Hong Kong has seen a boom in initial public offerings in recent years, and now the country's Securities and Futures Commission is aiming to crack down on lax due diligence and introduce a stricter code of conduct for sponsoring banks.

What is it?

Hong Kong’s Securities and Futures Commission (SFC) has proposed tougher rules for sponsors of initial public offerings (IPOs), which would make them civilly and criminally liable for the contents of IPO prospectuses. The IPO sponsor, a role distinct to the Hong Kong market, is a licensed corporate finance advisor that works to prepare a company for listing, with responsibilities including the preparation of all relevant documentation and the overseeing of other professional advisors to the offering.

The main proposals are that sponsors should complete the majority of the due diligence before the prospectus is submitted to the stock exchange; sponsors are made responsible for the due diligence regardless of whether they have done it themselves or relied on a third party; and sponsors cannot rely on the submissions of experts, such as accountants, in the prospectus. 

The issue of liability highlights the differences between Hong Kong and other jurisdictions such as the US. Steven Winegar, partner at law firm Paul Hastings, says that in the US there are other enforcement options available, such as civil litigation. Unlike the US, class action lawsuits are not possible in Hong Kong, and Mr Winegar says that civil litigation is rarely chosen as an option in Hong Kong because it is prohibitively expensive, and the costs of suing a sponsor can outweigh any loss on investment. 

Why is this happening?

Hong Kong’s IPO market witnessed a boom in 2010 and 2011 when a flurry of listings made it the world's IPO centre, ahead of London and New York. The regulator argues that there was overtrading during this period, with too many listings and not enough resources. Chinese textiles company Hontex is one example of a high-profile case where the SFC took action because it believed the company had false and misleading statements in its prospectus. In April 2012, the SFC took action against the sponsor, Mega Capital Asia, and fined it HK$42m ($5.42bn) over the prospectus. The SFC also took action against Hontex and in June the company agreed in court to repay its investors HK$1.03bn.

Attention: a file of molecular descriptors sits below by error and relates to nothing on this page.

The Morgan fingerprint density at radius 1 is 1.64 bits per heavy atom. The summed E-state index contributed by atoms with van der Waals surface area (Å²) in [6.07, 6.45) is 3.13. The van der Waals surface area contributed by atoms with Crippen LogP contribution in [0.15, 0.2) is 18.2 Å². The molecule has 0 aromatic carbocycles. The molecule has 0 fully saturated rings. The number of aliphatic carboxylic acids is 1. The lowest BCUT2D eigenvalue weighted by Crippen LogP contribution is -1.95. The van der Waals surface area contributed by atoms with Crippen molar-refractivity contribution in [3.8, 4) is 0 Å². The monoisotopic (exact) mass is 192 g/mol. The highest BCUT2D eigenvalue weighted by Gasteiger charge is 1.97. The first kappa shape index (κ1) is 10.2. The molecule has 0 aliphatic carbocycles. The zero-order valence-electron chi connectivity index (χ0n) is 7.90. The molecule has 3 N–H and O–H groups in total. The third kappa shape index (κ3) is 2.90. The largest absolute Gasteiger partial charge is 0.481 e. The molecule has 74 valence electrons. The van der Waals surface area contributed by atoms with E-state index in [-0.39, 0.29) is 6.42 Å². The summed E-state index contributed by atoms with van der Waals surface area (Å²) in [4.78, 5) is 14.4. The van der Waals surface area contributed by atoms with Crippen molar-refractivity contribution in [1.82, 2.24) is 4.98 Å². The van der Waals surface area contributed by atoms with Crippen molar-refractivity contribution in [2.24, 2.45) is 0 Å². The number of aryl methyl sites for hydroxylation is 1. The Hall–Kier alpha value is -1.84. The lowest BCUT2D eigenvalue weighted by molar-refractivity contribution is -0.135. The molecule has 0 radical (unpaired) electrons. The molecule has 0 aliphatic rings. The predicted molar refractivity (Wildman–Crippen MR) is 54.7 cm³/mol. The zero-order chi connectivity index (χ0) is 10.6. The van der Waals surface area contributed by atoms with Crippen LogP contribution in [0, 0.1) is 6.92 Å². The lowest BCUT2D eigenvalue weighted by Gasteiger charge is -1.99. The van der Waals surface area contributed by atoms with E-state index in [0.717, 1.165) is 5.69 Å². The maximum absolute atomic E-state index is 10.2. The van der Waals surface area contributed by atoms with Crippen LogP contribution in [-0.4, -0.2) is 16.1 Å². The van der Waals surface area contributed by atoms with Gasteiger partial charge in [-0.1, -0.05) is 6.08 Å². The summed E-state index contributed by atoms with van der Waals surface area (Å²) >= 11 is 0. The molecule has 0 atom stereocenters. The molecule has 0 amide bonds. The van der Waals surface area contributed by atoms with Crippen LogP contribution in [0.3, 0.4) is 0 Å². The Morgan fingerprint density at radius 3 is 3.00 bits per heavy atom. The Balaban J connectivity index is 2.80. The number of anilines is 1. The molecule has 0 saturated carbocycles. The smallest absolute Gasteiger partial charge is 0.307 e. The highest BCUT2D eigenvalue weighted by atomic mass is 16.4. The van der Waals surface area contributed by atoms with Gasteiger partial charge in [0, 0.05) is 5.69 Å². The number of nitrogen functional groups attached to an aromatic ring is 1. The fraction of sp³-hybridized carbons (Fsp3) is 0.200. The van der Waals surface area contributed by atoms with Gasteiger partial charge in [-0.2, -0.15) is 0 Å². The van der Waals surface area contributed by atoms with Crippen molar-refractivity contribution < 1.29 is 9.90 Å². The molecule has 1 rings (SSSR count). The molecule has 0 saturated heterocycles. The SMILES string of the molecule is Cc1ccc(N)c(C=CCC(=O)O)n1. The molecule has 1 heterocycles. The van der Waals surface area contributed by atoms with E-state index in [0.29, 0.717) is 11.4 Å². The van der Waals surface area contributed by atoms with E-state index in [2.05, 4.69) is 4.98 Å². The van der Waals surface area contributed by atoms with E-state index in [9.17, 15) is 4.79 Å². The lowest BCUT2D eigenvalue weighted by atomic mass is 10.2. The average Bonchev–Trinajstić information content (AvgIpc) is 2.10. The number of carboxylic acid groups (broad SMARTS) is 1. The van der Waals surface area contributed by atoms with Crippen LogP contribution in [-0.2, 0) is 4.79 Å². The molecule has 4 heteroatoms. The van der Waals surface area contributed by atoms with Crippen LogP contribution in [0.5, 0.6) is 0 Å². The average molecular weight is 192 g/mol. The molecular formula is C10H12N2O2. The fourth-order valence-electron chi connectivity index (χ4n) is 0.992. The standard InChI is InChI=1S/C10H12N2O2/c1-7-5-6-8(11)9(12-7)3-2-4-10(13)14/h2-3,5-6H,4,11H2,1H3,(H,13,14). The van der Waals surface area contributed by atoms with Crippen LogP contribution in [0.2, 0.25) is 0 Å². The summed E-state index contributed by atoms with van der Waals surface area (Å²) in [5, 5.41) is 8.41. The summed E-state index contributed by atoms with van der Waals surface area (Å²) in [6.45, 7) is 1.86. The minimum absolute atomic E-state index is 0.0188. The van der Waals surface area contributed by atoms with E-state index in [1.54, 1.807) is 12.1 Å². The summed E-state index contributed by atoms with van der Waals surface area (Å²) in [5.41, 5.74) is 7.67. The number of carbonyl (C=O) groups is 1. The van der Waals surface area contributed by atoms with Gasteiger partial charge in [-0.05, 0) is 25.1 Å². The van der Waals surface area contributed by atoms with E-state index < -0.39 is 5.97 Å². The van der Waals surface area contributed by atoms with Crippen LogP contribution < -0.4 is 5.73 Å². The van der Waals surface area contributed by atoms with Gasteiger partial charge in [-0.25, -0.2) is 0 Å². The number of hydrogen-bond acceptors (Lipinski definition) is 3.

Hong Kong toughens up IPO rules

What do the banks say?

The response to the proposals has focused on criminal liability because, as one observer puts it, “nobody wants to go to jail”. There have been objections that sponsor banks should carry the burden of liability when there are other parties that can be responsible for false information in the prospectus. Others have been concerned about the powers of the SFC and whether it will in effect be acting as investigator, judge and jury and that the clampdown on sponsor banks will have repercussions for the IPO market in Hong Kong. Some observers have commented that the proposals, if implemented, will mean that banks will withdraw from sponsoring IPOs and will opt to underwrite them instead. 

What do regulators say?

The regulator is aiming to change behaviour in the market so that there is no need for any enforcement action. Ashley Alder, CEO of the SFC, says that there has been a culture where not enough attention has been paid to “kicking the tyres” of the companies listing, and there was a culture whereby sponsors submitted “half-baked” prospectuses that were amended later based on the SFC’s comments. Now the regulator wants to ensure that the full process is completed before the prospectus is submitted and the sponsors do more to ensure that they know about the companies that are listing. 

Mr Alder has said that criminal prosecution would only be pursued in the most serious cases where there are untrue statements in the prospectus about something significant, and has said “we are not on a mission to put bankers in jail”. Any criminal case would still have to be tried before independent judges, and it is unlikely that individuals would be prosecuted as the proposals focus on the liability of sponsor firms. 

What happens next?

The banking industry has worked on a collective response to the proposals, and had to submit its comments before the deadline in early July 2012. While no one is denying the value of improving the quality of listings in Hong Kong, there are a number of elements to the proposals that banks object to, especially those regarding criminal liability. The proposals would still have to go through the legislative process before they are implemented. 


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